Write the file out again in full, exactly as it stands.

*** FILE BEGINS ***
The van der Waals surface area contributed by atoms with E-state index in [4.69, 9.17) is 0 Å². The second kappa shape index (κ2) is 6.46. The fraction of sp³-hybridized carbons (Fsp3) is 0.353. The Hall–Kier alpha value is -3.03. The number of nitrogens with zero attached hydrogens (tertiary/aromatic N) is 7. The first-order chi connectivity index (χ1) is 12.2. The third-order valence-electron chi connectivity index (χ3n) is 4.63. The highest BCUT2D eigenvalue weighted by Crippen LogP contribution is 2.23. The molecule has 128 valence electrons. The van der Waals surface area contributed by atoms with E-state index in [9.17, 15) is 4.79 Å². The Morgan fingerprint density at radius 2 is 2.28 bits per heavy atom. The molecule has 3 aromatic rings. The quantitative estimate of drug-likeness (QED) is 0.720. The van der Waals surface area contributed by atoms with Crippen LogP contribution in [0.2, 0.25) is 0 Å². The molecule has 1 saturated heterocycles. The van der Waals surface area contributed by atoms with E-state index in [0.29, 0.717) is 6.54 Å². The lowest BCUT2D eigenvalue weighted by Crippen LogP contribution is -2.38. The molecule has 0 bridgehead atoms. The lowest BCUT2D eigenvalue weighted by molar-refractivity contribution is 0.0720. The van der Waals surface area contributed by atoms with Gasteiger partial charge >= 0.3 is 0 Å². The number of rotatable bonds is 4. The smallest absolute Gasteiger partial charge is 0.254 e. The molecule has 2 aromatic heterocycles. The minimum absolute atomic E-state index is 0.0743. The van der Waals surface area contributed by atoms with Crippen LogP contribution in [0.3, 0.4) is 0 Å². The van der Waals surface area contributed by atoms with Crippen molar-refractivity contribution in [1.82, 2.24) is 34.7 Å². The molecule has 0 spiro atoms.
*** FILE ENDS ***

The van der Waals surface area contributed by atoms with E-state index in [4.69, 9.17) is 0 Å². The second kappa shape index (κ2) is 6.46. The fraction of sp³-hybridized carbons (Fsp3) is 0.353. The Hall–Kier alpha value is -3.03. The number of nitrogens with zero attached hydrogens (tertiary/aromatic N) is 7. The first-order chi connectivity index (χ1) is 12.2. The third-order valence-electron chi connectivity index (χ3n) is 4.63. The highest BCUT2D eigenvalue weighted by Crippen LogP contribution is 2.23. The molecule has 128 valence electrons. The van der Waals surface area contributed by atoms with E-state index in [9.17, 15) is 4.79 Å². The Morgan fingerprint density at radius 2 is 2.28 bits per heavy atom. The molecule has 3 aromatic rings. The quantitative estimate of drug-likeness (QED) is 0.720. The van der Waals surface area contributed by atoms with Crippen LogP contribution in [0.2, 0.25) is 0 Å². The molecule has 1 saturated heterocycles. The van der Waals surface area contributed by atoms with E-state index in [0.29, 0.717) is 6.54 Å². The lowest BCUT2D eigenvalue weighted by Crippen LogP contribution is -2.38. The molecule has 0 bridgehead atoms. The lowest BCUT2D eigenvalue weighted by molar-refractivity contribution is 0.0720. The van der Waals surface area contributed by atoms with Gasteiger partial charge >= 0.3 is 0 Å². The number of rotatable bonds is 4. The smallest absolute Gasteiger partial charge is 0.254 e. The molecule has 2 aromatic heterocycles. The minimum absolute atomic E-state index is 0.0743. The van der Waals surface area contributed by atoms with Crippen LogP contribution in [0.3, 0.4) is 0 Å². The van der Waals surface area contributed by atoms with Crippen molar-refractivity contribution in [1.82, 2.24) is 34.7 Å². The molecule has 0 spiro atoms.